Last week the 9th Circuit Court of Appeals held that Arizona allegedly violated the Voting Rights Act based, at least in part, on evidence that Hispanic voters have faced language-based barriers in the electoral process. The appellate court’s decision should prompt a fresh look at the newly-approved Election Procedures Manual, which for the first time in nearly 20 years eliminated state law requirements to print ballots and other election materials in both English and Spanish.
The new Election Procedures Manual provides that Arizona election officials need only print election materials in Spanish if federal law requires them to do so, making clear that no state law will govern officials’ duties going forward. Some or even many officials will likely continue printing in Spanish as a matter of prudence, but that misses the broader point: shouldn’t we have a law in Arizona that requires Spanish language voting materials?
To place the issue in context, it is worth considering the 9th Circuit’s choice words in Democratic National Committee v. Hobbs, issued on January 27, 2020:
. . . New Mexico’s constitution provides that the “right of any citizen of the state to vote, hold office or sit upon juries, shall never be restricted, abridged or impaired on account of . . . race, language or color, or inability to speak, read or write the English or Spanish languages.” It also requires the legislature to provide funds to train teachers in Spanish instruction. California’s constitution required all state laws to be published in Spanish as well as English.
By contrast, Arizona’s constitution did not include such provisions. Indeed, two provisions required precisely the opposite. The Arizona constitution provided that public schools “shall always be conducted in English” and that “[t]he ability to read, write, speak, and understand the English language sufficiently well to conduct the duties of the office without the aid of an interpreter, shall be a necessary qualification for all State officers and members of the State Legislature.”
The Court also focused on more recent history:
[T]he district court found that Maricopa County has repeatedly misrepresented or mistranslated key information in Spanish-language voter materials. (“Along with the State’s hostility to bilingual education, Maricopa County has sometimes failed to send properly translated education[al] materials to its Spanish speaking residents, resulting in confusion and distrust from Hispanic voters.”). In 2012, the official Spanish-language pamphlet in Maricopa County told Spanish-speaking voters that the November 6 election would be held on November 8. The county did not make the same mistake in its English-language pamphlet. Four years later, Spanish-language ballots in Maricopa County provided an incorrect translation of a ballot proposition.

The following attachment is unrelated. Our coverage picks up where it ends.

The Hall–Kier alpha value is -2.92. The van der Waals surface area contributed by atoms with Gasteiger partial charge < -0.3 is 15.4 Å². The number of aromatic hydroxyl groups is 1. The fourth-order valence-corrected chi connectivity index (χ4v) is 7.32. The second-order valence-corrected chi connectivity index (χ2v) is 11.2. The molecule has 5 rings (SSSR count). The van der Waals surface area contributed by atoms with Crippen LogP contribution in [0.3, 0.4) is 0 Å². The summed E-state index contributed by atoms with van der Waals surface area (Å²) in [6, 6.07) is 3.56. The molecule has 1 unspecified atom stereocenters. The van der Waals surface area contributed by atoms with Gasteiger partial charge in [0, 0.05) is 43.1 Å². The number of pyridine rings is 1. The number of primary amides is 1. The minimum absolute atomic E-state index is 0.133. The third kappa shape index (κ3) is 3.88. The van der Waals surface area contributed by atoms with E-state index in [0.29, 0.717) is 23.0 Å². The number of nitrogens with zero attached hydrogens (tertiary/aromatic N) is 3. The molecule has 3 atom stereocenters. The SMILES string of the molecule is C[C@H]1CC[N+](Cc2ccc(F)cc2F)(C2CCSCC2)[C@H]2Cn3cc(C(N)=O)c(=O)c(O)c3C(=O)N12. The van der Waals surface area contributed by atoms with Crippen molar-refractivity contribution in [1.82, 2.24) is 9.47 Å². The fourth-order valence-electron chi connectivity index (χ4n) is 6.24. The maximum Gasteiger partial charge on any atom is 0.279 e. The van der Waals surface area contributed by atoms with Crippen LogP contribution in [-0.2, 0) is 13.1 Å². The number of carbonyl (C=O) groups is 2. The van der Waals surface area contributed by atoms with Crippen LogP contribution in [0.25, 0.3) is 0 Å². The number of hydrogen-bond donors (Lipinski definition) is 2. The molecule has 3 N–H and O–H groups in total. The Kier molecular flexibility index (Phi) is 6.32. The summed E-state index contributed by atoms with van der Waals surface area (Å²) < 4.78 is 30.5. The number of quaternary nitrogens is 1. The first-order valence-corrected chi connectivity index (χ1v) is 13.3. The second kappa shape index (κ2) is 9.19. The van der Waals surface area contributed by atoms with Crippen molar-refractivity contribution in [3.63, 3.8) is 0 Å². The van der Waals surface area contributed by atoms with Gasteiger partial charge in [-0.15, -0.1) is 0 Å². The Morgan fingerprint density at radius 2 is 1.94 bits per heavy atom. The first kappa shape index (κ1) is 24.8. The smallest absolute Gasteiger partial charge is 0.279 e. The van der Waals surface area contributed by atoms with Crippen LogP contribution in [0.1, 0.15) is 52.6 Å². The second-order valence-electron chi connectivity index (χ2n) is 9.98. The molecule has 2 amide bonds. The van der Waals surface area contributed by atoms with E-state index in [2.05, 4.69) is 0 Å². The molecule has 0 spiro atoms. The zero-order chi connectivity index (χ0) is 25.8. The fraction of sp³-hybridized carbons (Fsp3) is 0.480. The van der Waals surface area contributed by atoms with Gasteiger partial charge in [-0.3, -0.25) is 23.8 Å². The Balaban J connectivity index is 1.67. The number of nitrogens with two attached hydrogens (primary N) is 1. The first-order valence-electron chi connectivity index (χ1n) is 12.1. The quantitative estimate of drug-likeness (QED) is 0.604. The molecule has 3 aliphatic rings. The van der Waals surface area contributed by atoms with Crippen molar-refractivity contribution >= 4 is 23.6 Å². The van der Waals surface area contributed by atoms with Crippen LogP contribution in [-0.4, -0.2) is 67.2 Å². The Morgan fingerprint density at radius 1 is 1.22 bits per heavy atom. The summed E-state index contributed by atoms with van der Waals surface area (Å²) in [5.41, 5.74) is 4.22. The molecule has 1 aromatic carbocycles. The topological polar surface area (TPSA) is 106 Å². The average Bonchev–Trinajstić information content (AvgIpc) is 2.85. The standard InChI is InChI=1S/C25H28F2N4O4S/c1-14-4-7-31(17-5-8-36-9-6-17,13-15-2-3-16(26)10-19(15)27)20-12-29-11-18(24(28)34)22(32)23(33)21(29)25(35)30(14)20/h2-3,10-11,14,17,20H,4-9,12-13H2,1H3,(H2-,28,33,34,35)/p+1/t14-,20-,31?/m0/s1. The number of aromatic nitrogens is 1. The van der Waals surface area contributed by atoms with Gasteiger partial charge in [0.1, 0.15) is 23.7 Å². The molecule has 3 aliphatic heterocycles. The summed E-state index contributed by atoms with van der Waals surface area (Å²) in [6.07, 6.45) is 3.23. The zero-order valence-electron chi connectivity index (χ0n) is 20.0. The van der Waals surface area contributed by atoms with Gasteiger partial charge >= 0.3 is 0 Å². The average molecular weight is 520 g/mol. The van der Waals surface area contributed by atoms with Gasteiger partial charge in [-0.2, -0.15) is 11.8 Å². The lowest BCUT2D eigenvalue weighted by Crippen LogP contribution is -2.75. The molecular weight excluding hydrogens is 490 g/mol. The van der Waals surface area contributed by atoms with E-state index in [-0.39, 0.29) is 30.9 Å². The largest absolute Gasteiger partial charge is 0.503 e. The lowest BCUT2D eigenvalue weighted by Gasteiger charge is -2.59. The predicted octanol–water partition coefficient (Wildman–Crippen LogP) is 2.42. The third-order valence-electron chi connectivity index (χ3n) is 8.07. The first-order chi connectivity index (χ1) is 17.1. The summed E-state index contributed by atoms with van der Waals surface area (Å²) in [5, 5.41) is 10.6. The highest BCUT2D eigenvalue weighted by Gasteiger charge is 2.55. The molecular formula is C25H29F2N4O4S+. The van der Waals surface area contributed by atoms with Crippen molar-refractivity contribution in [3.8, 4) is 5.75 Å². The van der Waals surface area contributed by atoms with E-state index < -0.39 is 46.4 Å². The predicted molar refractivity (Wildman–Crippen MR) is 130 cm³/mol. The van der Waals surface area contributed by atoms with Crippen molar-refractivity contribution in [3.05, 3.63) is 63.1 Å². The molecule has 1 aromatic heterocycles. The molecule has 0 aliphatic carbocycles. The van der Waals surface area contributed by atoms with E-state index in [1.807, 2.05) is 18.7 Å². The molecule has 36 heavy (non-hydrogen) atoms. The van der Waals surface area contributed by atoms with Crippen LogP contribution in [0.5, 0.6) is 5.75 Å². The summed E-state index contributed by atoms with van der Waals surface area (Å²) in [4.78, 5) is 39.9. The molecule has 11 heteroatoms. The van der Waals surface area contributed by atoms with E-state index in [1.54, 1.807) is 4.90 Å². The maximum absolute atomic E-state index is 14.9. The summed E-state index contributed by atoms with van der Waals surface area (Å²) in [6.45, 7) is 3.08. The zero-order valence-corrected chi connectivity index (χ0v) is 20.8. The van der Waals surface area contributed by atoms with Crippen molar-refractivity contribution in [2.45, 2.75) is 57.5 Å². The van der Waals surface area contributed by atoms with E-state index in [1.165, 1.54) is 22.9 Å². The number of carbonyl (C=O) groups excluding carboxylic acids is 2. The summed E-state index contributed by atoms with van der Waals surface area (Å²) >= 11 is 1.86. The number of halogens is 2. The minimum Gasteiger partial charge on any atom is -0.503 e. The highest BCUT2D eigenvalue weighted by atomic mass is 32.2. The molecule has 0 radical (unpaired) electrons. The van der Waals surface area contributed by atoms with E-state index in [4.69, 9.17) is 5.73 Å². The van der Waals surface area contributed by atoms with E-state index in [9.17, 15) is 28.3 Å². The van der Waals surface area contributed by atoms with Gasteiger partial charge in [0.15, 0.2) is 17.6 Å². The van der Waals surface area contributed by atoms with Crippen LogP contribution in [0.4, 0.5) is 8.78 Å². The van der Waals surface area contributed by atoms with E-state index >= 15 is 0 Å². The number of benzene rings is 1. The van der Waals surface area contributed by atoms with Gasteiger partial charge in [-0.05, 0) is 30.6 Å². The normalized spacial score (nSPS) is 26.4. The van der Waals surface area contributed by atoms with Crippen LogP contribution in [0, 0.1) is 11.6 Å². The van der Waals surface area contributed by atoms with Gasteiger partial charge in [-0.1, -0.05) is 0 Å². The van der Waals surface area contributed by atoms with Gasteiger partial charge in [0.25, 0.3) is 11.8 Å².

Putting aside the merits, the Court’s opinion should place the newly-approved Election Procedures Manual in a new light.
All previous election procedures manuals, going back to at least 2002, contained a Spanish language requirement. For example, the 2014 Manual mandated that “The County Recorder or other officer in charge of elections shall supply printed instructions both in English and Spanish to early voters[.]” The draft 2018 Manual, which was not ultimately enacted, unambiguously stated that “All voting materials utilized in conjunction with Arizona elections must be printed and/or provided in both English and Spanish.”
However, the new 2019 Manual makes Spanish-language voting materials merely optional in all but four Arizona counties:
After the U.S. Supreme Court’s decision in Shelby County v. Holder, 570 U.S. 529 (2013), the State of Arizona is no longer a covered jurisdiction required to provide all voting materials in Spanish under the federal Voting Rights Act, Sections 4(b), 4(f)(3), and 4(f)(4). Nonetheless, counties and other political subdivisions are strongly encouraged to continue to provide voting materials in Spanish, as well as other languages previously required in the county. Pg. 159.
Thus, other than in Maricopa, Pima, Yuma and Santa Cruz counties (where Spanish language voting materials are required under federal law), neither the Secretary of State nor any of the remaining 11 counties have any obligation to translate voting materials into Spanish. This includes not only ballots and accompanying voter instructions, but also any election-related forms to be completed, notices mailed to households, polling place signs, publicity pamphlets, and even voting equipment instructions (both written and audio).
As mentioned, there are no doubt some “non-covered” jurisdictions that will continue to print voting materials in Spanish as a matter of policy. But some jurisdictions will begin to pull back (otherwise, this policy change would not have been requested). The question is, especially in light of the Hobbs decision, whether this is the time to provide less bilingual language assistance in Arizona.